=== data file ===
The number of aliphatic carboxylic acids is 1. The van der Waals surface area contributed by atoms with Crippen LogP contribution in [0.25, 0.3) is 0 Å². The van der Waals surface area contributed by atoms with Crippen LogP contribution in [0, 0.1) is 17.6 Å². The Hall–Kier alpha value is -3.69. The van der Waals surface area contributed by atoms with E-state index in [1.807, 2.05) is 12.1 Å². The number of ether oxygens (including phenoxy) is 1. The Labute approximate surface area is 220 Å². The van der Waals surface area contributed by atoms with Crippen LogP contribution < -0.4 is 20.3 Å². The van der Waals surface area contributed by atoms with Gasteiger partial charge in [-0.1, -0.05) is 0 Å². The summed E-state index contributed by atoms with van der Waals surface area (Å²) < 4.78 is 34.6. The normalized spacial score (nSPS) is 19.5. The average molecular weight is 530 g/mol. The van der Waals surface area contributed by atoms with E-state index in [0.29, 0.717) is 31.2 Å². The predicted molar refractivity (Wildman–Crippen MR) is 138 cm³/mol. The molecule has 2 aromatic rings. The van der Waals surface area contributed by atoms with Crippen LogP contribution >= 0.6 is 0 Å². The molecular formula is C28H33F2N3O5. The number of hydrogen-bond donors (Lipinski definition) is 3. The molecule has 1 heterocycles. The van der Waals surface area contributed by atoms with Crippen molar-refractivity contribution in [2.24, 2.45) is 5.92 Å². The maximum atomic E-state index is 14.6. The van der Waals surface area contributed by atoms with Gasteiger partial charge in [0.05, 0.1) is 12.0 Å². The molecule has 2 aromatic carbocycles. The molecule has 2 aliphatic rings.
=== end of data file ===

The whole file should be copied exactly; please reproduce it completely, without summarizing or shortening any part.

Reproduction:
The number of aliphatic carboxylic acids is 1. The van der Waals surface area contributed by atoms with Crippen LogP contribution in [0.25, 0.3) is 0 Å². The van der Waals surface area contributed by atoms with Crippen LogP contribution in [0, 0.1) is 17.6 Å². The Hall–Kier alpha value is -3.69. The van der Waals surface area contributed by atoms with E-state index in [1.807, 2.05) is 12.1 Å². The number of ether oxygens (including phenoxy) is 1. The Labute approximate surface area is 220 Å². The van der Waals surface area contributed by atoms with Crippen LogP contribution < -0.4 is 20.3 Å². The van der Waals surface area contributed by atoms with Gasteiger partial charge in [-0.1, -0.05) is 0 Å². The summed E-state index contributed by atoms with van der Waals surface area (Å²) < 4.78 is 34.6. The normalized spacial score (nSPS) is 19.5. The average molecular weight is 530 g/mol. The van der Waals surface area contributed by atoms with E-state index in [0.29, 0.717) is 31.2 Å². The predicted molar refractivity (Wildman–Crippen MR) is 138 cm³/mol. The molecule has 2 aromatic rings. The van der Waals surface area contributed by atoms with Crippen LogP contribution >= 0.6 is 0 Å². The molecular formula is C28H33F2N3O5. The number of hydrogen-bond donors (Lipinski definition) is 3. The molecule has 1 heterocycles. The van der Waals surface area contributed by atoms with Crippen molar-refractivity contribution in [2.24, 2.45) is 5.92 Å². The maximum atomic E-state index is 14.6. The van der Waals surface area contributed by atoms with Gasteiger partial charge in [0.05, 0.1) is 12.0 Å². The molecule has 2 aromatic carbocycles. The molecule has 2 aliphatic rings.